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Date
September 1, 2011

The Last Space Shuttle Flight

As the shuttle program comes to an end, the future of space travel is going private.
Transcript

Justin: The blazing lift off; a space shuttle has always been a sight to see. From its first launch back in April 1981 to its final one last July.

“And liftoff the space shuttle Atlantis.”

Justin: But now, they are just memories. As nasa prepares to move on, but not away from its outer-space ambitions, space exploration is not going to be shutting down.

It is growing, if anything, right?

“As much as we love the shuttle, the fact is what’s important is not so much the car that we take to go on the trip, it’s that we take the trip. I mean, we really have to keep that in mind. As much as we can be a shuttle-hogger – we love the shuttle – it’s that we’re taking those space exploration trips and we’re going and doing the scientific exploration.”

Justin: That is what is important.

NASA built six shuttle orbiters over three decades. First, the Enterprise, used only for testing. Then Columbia, Challenger, Discovery, Atlantis and Endeavour. Each is a master multitasker; part space plane, part laboratory, and part freight carrier. For example, part of Endeavour’s last mission was to carry this huge satellite into orbit. It is called the AMS and weighs about five tons. Its mission: to study the origins of the universe. AMS will help us see things we never could. The orbiters measure more than 120 feet, about one-third the length of a pro-football field. They can also carry as much as 50,000 pounds.

Over the years, they have transported satellites, experiments, and the building blocks of the international space station: a giant, outer space lab so big it can sometimes be seen from Earth. The space station was a key part of Atlantis’ last mission. Its crew provided the station crew with five tons of equipment and supplies, enough to last one whole year.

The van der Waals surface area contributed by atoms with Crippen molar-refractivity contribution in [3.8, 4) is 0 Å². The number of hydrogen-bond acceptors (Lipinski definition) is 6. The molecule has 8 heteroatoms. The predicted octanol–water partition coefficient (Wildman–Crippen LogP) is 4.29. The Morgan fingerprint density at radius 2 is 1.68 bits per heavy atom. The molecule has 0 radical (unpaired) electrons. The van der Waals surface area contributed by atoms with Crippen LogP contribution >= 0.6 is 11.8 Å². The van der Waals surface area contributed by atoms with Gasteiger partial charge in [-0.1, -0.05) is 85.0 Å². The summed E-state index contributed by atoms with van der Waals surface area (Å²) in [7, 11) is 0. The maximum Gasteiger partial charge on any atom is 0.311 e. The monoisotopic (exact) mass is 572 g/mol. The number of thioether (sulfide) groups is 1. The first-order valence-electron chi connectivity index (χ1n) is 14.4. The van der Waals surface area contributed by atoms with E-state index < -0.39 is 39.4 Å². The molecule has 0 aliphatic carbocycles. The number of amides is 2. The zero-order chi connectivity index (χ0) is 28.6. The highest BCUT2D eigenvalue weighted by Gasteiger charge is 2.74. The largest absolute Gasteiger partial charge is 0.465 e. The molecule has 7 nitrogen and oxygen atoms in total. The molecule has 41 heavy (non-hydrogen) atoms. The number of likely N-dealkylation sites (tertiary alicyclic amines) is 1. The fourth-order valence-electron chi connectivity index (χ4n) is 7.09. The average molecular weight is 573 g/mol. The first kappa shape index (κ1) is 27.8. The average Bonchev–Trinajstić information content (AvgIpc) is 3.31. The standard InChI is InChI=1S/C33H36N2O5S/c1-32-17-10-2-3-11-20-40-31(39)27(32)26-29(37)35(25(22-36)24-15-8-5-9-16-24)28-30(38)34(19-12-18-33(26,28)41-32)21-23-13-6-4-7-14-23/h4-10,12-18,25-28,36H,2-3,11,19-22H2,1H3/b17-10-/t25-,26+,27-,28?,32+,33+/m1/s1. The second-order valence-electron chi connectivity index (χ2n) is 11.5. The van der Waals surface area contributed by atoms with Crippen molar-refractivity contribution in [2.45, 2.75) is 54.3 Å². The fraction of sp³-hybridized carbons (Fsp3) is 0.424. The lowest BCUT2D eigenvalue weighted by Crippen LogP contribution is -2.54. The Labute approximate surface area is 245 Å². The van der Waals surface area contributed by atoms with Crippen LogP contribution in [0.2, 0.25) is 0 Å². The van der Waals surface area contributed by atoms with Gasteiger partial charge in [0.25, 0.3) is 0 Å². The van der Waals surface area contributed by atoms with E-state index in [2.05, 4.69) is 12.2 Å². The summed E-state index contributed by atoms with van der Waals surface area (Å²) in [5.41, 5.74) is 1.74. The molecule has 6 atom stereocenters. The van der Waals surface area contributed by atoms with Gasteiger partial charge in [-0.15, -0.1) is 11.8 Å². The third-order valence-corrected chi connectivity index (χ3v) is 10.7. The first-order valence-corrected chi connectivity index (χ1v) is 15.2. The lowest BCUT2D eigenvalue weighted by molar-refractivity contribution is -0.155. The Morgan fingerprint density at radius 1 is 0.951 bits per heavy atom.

Despite its successes, the Shuttle Program has also faced setbacks, losing fourteen astronauts and two orbiters. In January, 1986, a fuel leak on a booster rocket caused the challenger to explode, killing all seven astronauts on board, including Christa McAuliffe, who was chosen to be the first teacher in space. Seventeen years later, the Columbia crew was killed when it disintegrated trying to return to Earth.

So, now that the Shuttle Program has ended, where will the orbiters go? Pretty soon, the Enterprise will go on display in New York City. The Smithsonian Museum in Washington, D.C. will be Discovery’s new home. The Endeavour is bound for the California Science Center in Los Angeles. And Atlantis will stay put at NASA’s Kennedy Space Center in Florida.

But what is also going away are jobs. Here is the letter. It is the pink slip. And it is not pink. Some 2,300 workers lost their jobs in July, when the Shuttle Program ended. On top of 4,300 other shuttle workers who were already jobless or let go.

And while the transition will be difficult, and rely heavily on private businesses to enter the space race, NASA officials see a bright future for space exploration.

“I think opening up space to commercial companies to get more people there, it’s great. It generates U.S. interest and it allows NASA to focus on the really hard stuff, exploring. Because we do have to learn how to live off our home planet. We want to know what’s out there. It’s in our destiny, it’s in our nature to explore to challenge the unknown and that’s what we’re going to do.”

Justin: Justin Finch, Channel One News.

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